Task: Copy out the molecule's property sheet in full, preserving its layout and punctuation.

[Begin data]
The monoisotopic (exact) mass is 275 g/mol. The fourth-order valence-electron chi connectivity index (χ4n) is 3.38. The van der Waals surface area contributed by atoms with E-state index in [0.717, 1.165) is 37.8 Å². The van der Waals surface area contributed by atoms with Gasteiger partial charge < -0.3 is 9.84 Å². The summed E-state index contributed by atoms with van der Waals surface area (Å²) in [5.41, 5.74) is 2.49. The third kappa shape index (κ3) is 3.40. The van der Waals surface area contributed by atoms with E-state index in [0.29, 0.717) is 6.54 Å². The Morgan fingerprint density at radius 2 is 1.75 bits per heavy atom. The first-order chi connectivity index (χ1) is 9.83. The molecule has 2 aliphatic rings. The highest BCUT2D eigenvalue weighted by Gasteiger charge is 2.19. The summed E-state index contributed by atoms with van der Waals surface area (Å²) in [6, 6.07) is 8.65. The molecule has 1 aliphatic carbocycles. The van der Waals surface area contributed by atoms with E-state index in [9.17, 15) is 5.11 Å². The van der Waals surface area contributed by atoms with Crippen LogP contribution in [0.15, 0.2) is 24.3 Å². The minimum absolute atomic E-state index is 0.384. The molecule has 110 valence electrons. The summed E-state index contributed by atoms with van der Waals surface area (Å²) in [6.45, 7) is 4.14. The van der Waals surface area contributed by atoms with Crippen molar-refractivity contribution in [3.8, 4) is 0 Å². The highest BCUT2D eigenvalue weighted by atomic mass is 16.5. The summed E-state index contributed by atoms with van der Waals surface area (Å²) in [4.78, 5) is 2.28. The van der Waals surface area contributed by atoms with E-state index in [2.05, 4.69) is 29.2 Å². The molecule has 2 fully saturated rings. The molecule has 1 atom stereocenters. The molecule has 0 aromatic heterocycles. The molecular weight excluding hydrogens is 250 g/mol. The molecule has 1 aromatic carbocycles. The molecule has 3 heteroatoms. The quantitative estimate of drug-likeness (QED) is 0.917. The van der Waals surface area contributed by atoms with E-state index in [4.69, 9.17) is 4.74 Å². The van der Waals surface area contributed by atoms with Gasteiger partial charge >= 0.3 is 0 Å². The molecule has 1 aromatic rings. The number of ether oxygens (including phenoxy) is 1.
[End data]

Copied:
The monoisotopic (exact) mass is 275 g/mol. The fourth-order valence-electron chi connectivity index (χ4n) is 3.38. The van der Waals surface area contributed by atoms with E-state index in [0.717, 1.165) is 37.8 Å². The van der Waals surface area contributed by atoms with Gasteiger partial charge < -0.3 is 9.84 Å². The summed E-state index contributed by atoms with van der Waals surface area (Å²) in [5.41, 5.74) is 2.49. The third kappa shape index (κ3) is 3.40. The van der Waals surface area contributed by atoms with E-state index in [0.29, 0.717) is 6.54 Å². The Morgan fingerprint density at radius 2 is 1.75 bits per heavy atom. The first-order chi connectivity index (χ1) is 9.83. The molecule has 2 aliphatic rings. The highest BCUT2D eigenvalue weighted by Gasteiger charge is 2.19. The summed E-state index contributed by atoms with van der Waals surface area (Å²) in [6, 6.07) is 8.65. The molecule has 1 aliphatic carbocycles. The van der Waals surface area contributed by atoms with E-state index in [9.17, 15) is 5.11 Å². The van der Waals surface area contributed by atoms with Crippen LogP contribution in [0.15, 0.2) is 24.3 Å². The minimum absolute atomic E-state index is 0.384. The molecule has 110 valence electrons. The summed E-state index contributed by atoms with van der Waals surface area (Å²) in [6.45, 7) is 4.14. The van der Waals surface area contributed by atoms with Crippen molar-refractivity contribution in [3.8, 4) is 0 Å². The highest BCUT2D eigenvalue weighted by atomic mass is 16.5. The summed E-state index contributed by atoms with van der Waals surface area (Å²) in [4.78, 5) is 2.28. The van der Waals surface area contributed by atoms with E-state index in [2.05, 4.69) is 29.2 Å². The molecule has 2 fully saturated rings. The molecule has 1 atom stereocenters. The molecule has 0 aromatic heterocycles. The molecular weight excluding hydrogens is 250 g/mol. The molecule has 1 aromatic carbocycles. The molecule has 3 heteroatoms. The quantitative estimate of drug-likeness (QED) is 0.917. The van der Waals surface area contributed by atoms with E-state index in [4.69, 9.17) is 4.74 Å². The van der Waals surface area contributed by atoms with Gasteiger partial charge >= 0.3 is 0 Å². The molecule has 1 aromatic rings. The number of ether oxygens (including phenoxy) is 1.